Howard RobertsMediterranean Pool, New York

New pool and landscape environment, with travertine pool deck, pavilion and gardens.

Example of a tuscan custom-shaped pool design in New York —  Houzz
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This photo has 18 questions
tanniemps wrote:Aug 10, 2014
  • Ralph Hurlbutt

    What color are the tiles?

  • PRO
    Liquidscapes

    It is a medium gray plaster Ralph, just the light twinkling.

Kate Thibodeaux wrote:Aug 19, 2012
  • PRO
    Liquidscapes
    You are very welcome. We can do a design for you, that's no problem, we have worked for clients all over. A pool also might be a possibility, because it is a very controllable and presis component in what we do. Beyond that, I would suggest creating a team around the rest of your project locally.

    I'm working for a friend in Michigan soon after the summer ends.

    H
  • PRO
    Bella Aqua Pools and Spas, LLC
    Kate - I love the pool as well and I do work in Louisiana! My family owns a pool company :) Please feel free to contact me 504-390-5092
sagelevi wrote:Apr 29, 2012
  • lafleming
    incredible project! And it's so nice to see how responsive you are to everyone's questions. No questions from me, just a sincere complement to your amazing design capabilities. The colors, scale, layout is superb!
  • PRO
    Liquidscapes
    Thank you for your kind words.
David Ibañez wrote:May 6, 2015
  • PRO
    Liquidscapes

    We purchased this travertine directly from a quarry in Turkey. We used to be distributors and this travertine was called "Gold". It was very dense, 14,000 PSI, marbleized and slightly pitted. Make sure to seal the travertine on all sides, some distributors will dip/seal if for you, for an added cost ($.75 SF).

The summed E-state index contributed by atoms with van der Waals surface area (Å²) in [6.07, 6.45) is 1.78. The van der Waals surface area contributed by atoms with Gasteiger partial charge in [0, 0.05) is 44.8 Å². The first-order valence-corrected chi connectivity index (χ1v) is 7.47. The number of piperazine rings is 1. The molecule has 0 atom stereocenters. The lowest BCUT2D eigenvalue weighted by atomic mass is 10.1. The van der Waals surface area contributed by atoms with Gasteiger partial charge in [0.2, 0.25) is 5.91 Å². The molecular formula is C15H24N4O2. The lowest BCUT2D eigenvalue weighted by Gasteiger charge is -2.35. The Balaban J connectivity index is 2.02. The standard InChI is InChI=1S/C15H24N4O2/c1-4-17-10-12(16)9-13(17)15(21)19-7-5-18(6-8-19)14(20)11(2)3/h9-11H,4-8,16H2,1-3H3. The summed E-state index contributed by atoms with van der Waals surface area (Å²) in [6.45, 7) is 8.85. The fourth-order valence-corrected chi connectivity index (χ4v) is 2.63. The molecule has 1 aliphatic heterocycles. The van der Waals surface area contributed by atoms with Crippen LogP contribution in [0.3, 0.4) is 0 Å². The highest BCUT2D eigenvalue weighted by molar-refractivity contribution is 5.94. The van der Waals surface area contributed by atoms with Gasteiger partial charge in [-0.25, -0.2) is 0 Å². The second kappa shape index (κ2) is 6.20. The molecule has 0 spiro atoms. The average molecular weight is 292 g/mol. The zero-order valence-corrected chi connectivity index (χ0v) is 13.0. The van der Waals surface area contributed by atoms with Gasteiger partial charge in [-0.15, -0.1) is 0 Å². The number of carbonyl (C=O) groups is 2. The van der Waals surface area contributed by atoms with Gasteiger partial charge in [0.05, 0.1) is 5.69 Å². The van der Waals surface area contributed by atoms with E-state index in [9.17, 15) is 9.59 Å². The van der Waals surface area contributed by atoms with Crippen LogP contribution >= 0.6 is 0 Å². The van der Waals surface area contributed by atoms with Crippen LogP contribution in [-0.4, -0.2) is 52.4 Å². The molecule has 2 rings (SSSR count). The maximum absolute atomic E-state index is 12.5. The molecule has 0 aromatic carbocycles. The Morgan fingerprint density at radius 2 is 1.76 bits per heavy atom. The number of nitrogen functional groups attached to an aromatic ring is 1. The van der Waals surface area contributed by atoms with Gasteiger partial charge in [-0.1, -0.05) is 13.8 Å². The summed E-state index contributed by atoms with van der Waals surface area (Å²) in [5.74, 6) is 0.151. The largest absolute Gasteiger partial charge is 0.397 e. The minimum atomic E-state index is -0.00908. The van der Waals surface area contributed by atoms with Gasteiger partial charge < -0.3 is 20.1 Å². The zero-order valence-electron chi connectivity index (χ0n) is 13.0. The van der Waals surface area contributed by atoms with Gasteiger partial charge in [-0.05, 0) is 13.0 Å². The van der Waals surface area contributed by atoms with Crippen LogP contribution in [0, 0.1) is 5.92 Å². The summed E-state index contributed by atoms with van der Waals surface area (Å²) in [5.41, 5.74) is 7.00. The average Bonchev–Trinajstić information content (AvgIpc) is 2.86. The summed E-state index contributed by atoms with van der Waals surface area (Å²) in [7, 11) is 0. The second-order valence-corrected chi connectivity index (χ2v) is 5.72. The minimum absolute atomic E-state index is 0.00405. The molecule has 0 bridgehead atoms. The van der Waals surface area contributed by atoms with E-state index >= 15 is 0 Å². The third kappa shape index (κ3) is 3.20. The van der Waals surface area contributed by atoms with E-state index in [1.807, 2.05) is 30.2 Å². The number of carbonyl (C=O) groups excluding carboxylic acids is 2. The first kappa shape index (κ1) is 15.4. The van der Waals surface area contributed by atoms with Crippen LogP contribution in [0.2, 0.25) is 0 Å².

• PRO
    Marmiro Stones
    This product is Marmiro Stones. We do have a US headquarter in Carlstadt NJ
swampfox122 wrote:Mar 16, 2014
  • PRO
    Liquidscapes
    No, but make sure the bond beam of your pool is wide enough below to support the width of the pool coping above. I can't tell you how many times I have see the pool coping crack, because there wasn't enough support below. Meaning in this application, if the ground settled under the stone, it could crack if the bond bean wasn't wide enough.

    A pool shell should typically be 10"-12" thick to protect the interior steel, which is in the center of the shell wall, from moisture and rusting out.

    This entire shell was backfilled with 3/4" clean stone, so the pool deck wouldn't settle. The pool was out of grade when built.
  • swampfox122
    Thank you. I appreciate the info.
Natalia Nikolova wrote:Mar 12, 2013
  • PRO
    Liquidscapes
    In Morris County New Jersey. Anything else I can help you with, let me know.
  • amadoucolla
    Very beautifull
mccannmatthew03 wrote:Jul 7, 2013
  • PRO
    Liquidscapes
    Yes, many images ( during and after). I sent you a previous message on Houzz.
mccannmatthew03 wrote:Jul 7, 2013
  • PRO
    Liquidscapes
    Can I reach you by phone tomorrow to go over specifics with you? My cell is 908-752-9645. Howard
lak1113 wrote:Apr 17, 2013
  • PRO
    Liquidscapes
    The pool at its furthest points is 20' wide and 40' deep. The deep end is closest to you in this image on the radius. The shallow end and stairs stair by the spa and pool deck and then you have two side entry and exit stairways.